Bobby “Hurricane” Spencer review…November 11, 2014

 

BOBBY “HURRICANE” SPENCER

HURRICANE UNLEASHED

R MUSIC, INC.

GOTTA GET BACK TO CHICAGO–YOU’RE ALL I NEED–CAMARILLO–HONKY TONK-LOVER’S HILL–LITTLE MAMA–YOU MAKE ME CRAZY–MR. MAGIC–I GOT THE BLUES–BIG MAYBELLE–HOLLER’N AND WALLOW’N–CALL YOUR DOGS OFF

Bobby “Hurricane” Spencer began his career blowing his sax  in the rough-and-tumble Bay Area “chitlin circuit,” playing just about anything that was asked of him.  He now lives in L. A., and his latest release is titled “Hurricane Unleashed,” shows the various styles and genres’ that this seasoned veteran cut his teeth on.

Talk about a fun set.  This one kicks off with a shot of funky blues that bemoans Californa women—yep, “I Gotta Get Back To Chicago to find a woman whose love is true!”  A humorous request by Bobby to a no-good lover is to “check me in to Camarillo, baby, ’cause loving you has made me lose my mind,” Camarillo being a noted mental institution.

Bobby and guitarist Lester Lunds get back to their roots on the guitar-and-sax call-and-response reprise of Bill Doggett’s “Honky Tonk,” while there is a  definite gospel feel to the tale of forlorn lovers who go to “Lover’s Hill” to rekindle passion with a different person.

Mostly over this set, tho, Bobby is all about a good time.  Check out his ode to “Little Mama’s skinny jeans,” set over a rhumba-fied beat, which makes her “queen of the dance floor!”  At the other end of the spectrum is Bobby’s love for a plus-sized woman named “Big Maybelle,” and “when she squeezes me, she’s gonna break me in two!”  And, the set closes with a New Orleans-style rocker, “Call Your Dogs Off, baby!”

Our favorite was really easy.  For those of us who came of age in the Seventies, it  didn’t matter if you called it “mackin,” ‘making out,” or just plain “hookin’ up,” there wasn’t a better song to do it to than one of the baddest-@@@ lover’s jams of all time, Grover Washington, Jr.s instrumental classic, “Mr. Magic.”  Bobby recreates it here in a more uptempo version, and, as he says, “puts some dirt on it!”

Bobby “Hurricane” Spencer keeps that sax blowin’ and shows no sign of slowing down.  He covers both contemporary music and the music of his roots in this highly-energetic set, “Hurricane Unleashed!”  Until next time…Sheryl and Don Crow, The Nashville Blues Society.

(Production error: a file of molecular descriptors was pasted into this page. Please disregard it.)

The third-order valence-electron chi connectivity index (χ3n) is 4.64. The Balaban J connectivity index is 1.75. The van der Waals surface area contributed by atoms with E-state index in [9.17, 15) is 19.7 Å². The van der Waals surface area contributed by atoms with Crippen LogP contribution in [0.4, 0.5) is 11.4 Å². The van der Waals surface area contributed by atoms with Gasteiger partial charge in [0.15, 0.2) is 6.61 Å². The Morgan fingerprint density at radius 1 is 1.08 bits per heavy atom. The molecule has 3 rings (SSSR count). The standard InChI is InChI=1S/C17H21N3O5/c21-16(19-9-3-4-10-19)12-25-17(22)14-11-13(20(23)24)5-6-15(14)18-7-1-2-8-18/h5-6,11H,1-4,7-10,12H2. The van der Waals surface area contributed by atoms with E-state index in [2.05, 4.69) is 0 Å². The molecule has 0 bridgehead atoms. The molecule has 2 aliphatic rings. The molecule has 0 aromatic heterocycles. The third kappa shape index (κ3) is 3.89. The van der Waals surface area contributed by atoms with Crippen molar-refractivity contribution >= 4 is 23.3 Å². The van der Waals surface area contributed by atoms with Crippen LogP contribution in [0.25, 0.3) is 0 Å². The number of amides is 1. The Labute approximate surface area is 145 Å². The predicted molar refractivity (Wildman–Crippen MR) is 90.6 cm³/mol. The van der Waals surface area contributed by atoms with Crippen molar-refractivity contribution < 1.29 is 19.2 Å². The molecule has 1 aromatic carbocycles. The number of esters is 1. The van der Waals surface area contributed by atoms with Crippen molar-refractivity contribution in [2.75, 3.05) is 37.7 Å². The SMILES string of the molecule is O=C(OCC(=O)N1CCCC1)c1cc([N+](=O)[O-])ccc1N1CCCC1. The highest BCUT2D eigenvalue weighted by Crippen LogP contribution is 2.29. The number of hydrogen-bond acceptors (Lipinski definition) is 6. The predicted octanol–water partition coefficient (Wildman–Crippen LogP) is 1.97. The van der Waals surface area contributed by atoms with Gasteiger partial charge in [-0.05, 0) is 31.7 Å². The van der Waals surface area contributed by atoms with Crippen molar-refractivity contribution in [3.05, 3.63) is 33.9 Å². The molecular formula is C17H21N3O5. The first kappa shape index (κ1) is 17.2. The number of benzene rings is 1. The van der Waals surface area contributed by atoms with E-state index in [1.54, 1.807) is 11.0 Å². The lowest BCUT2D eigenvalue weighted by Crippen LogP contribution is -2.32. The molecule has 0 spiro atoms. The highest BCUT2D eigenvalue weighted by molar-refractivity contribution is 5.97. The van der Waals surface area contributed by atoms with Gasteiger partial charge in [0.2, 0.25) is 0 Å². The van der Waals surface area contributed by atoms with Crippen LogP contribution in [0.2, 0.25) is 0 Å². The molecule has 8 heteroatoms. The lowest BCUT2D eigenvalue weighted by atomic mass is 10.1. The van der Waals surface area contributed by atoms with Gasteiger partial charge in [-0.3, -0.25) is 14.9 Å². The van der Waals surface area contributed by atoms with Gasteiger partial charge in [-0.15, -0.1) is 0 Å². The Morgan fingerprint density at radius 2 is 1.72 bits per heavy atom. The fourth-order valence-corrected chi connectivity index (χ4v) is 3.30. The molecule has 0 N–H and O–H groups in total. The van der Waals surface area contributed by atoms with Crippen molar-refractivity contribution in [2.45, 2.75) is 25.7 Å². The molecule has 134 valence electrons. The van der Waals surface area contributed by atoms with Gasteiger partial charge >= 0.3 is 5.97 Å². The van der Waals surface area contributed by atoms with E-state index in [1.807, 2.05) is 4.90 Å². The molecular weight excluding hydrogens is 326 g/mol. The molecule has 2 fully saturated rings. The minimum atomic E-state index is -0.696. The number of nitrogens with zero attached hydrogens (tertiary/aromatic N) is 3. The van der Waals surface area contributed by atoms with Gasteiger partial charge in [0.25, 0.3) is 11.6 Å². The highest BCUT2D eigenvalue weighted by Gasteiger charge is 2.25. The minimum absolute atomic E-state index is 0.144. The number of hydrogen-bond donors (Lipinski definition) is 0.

Georgie Bonds review…November 10, 2014…

GEORGIE BONDS

STEPPING INTO TIME

8TH TRAIN RECORDS

ST JAMES INFIRMARY–THE BLACKSMITH–WHAT MORE–LORD OH LORD–DAILY NEWS–DYIN’ IS THE EASY WAY–CALLING YOUR NAME–GOING SHOPPING–OUT OF THE FRYIN’ PAN–I NEED SOMEBODY–HURRICANE BLUES–DIMPLES

Georgie Bonds grew up in the Germantown section of Philadelphia, finding a fascination with horses who were ridden by folks in a nearby park, so much so that he purchased his own horse at age twenty-one.  He even took up blacksmithing as a trade, becoming, indeed, a modern-day “urban cowboy.”

He also learned to play guitar and sing for his own entertainment, until life got in the way, as it always does.  A near-fatal reaction to some prescription drugs nearly did him in, but he persevered, even thru some subsequent jail time.  This man has some serious “street cred,” (as if he needed any!), and his practice has paid off with the release of “Stepping Into Time,” ten originals and wo covers that find him expounding on love, life, his livelihood, and topical looks at the decay of today’s society, his powerful vocals and tasteful backing musicians bringing it all home.

You gotta love the double-entendres’ that ride over the slide of Neil Taylor and Buddy Cleveland’s harp as Georgie’s swagger lets us know that his tongs are in one hand and his hammer will find the spot!  A jazzy riff crafted by Dave Renz’ sax has Georgie admitting that he had some past transgressions, but once you get “three rooms and a good woman, What More does a poor man need?”

The brooding, minor-key slow-blues of “Daily News” tells a sad tale of our own moral decay, on display each night on TV.  “Hurricane Blues” can be added to that same metaphorical list, as Georgie warns of those “storm clouds comin’ and the skies are getting dark!”  The set closes with Georgie taking an adventurous romp thru the stop-time endless boogie of the Hook’s “Dimples.”  (Please continue to listen after it’s over for a bonus cut…).